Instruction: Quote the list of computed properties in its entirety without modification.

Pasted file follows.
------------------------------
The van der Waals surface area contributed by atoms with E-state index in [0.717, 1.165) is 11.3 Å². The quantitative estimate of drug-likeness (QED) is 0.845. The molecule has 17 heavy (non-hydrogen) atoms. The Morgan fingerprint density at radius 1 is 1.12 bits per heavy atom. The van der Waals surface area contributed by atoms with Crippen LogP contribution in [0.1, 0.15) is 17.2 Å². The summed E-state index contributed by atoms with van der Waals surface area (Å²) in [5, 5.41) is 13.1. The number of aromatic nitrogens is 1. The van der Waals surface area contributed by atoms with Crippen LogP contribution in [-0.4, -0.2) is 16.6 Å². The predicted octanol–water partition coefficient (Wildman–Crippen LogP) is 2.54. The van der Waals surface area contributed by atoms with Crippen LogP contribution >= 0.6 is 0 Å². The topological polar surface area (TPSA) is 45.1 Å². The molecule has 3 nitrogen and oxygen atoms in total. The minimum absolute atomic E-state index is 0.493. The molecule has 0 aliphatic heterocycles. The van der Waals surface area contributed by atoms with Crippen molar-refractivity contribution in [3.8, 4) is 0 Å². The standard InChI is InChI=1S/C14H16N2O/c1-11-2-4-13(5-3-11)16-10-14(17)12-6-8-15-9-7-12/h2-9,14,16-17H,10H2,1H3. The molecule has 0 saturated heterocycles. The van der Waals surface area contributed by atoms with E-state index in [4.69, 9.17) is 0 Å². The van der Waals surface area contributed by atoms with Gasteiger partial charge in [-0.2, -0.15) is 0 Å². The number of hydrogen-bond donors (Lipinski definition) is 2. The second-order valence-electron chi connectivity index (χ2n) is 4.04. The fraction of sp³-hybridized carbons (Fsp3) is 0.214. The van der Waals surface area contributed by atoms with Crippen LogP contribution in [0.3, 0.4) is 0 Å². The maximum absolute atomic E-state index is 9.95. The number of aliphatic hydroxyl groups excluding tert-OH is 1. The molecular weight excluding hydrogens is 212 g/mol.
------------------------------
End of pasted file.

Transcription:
The van der Waals surface area contributed by atoms with E-state index in [0.717, 1.165) is 11.3 Å². The quantitative estimate of drug-likeness (QED) is 0.845. The molecule has 17 heavy (non-hydrogen) atoms. The Morgan fingerprint density at radius 1 is 1.12 bits per heavy atom. The van der Waals surface area contributed by atoms with Crippen LogP contribution in [0.1, 0.15) is 17.2 Å². The summed E-state index contributed by atoms with van der Waals surface area (Å²) in [5, 5.41) is 13.1. The number of aromatic nitrogens is 1. The van der Waals surface area contributed by atoms with Crippen LogP contribution in [-0.4, -0.2) is 16.6 Å². The predicted octanol–water partition coefficient (Wildman–Crippen LogP) is 2.54. The van der Waals surface area contributed by atoms with Crippen LogP contribution >= 0.6 is 0 Å². The topological polar surface area (TPSA) is 45.1 Å². The molecule has 3 nitrogen and oxygen atoms in total. The minimum absolute atomic E-state index is 0.493. The molecule has 0 aliphatic heterocycles. The van der Waals surface area contributed by atoms with Crippen molar-refractivity contribution in [3.8, 4) is 0 Å². The standard InChI is InChI=1S/C14H16N2O/c1-11-2-4-13(5-3-11)16-10-14(17)12-6-8-15-9-7-12/h2-9,14,16-17H,10H2,1H3. The molecule has 0 saturated heterocycles. The van der Waals surface area contributed by atoms with E-state index in [4.69, 9.17) is 0 Å². The van der Waals surface area contributed by atoms with Gasteiger partial charge in [-0.2, -0.15) is 0 Å². The number of hydrogen-bond donors (Lipinski definition) is 2. The second-order valence-electron chi connectivity index (χ2n) is 4.04. The fraction of sp³-hybridized carbons (Fsp3) is 0.214. The van der Waals surface area contributed by atoms with Crippen LogP contribution in [0.3, 0.4) is 0 Å². The maximum absolute atomic E-state index is 9.95. The number of aliphatic hydroxyl groups excluding tert-OH is 1. The molecular weight excluding hydrogens is 212 g/mol.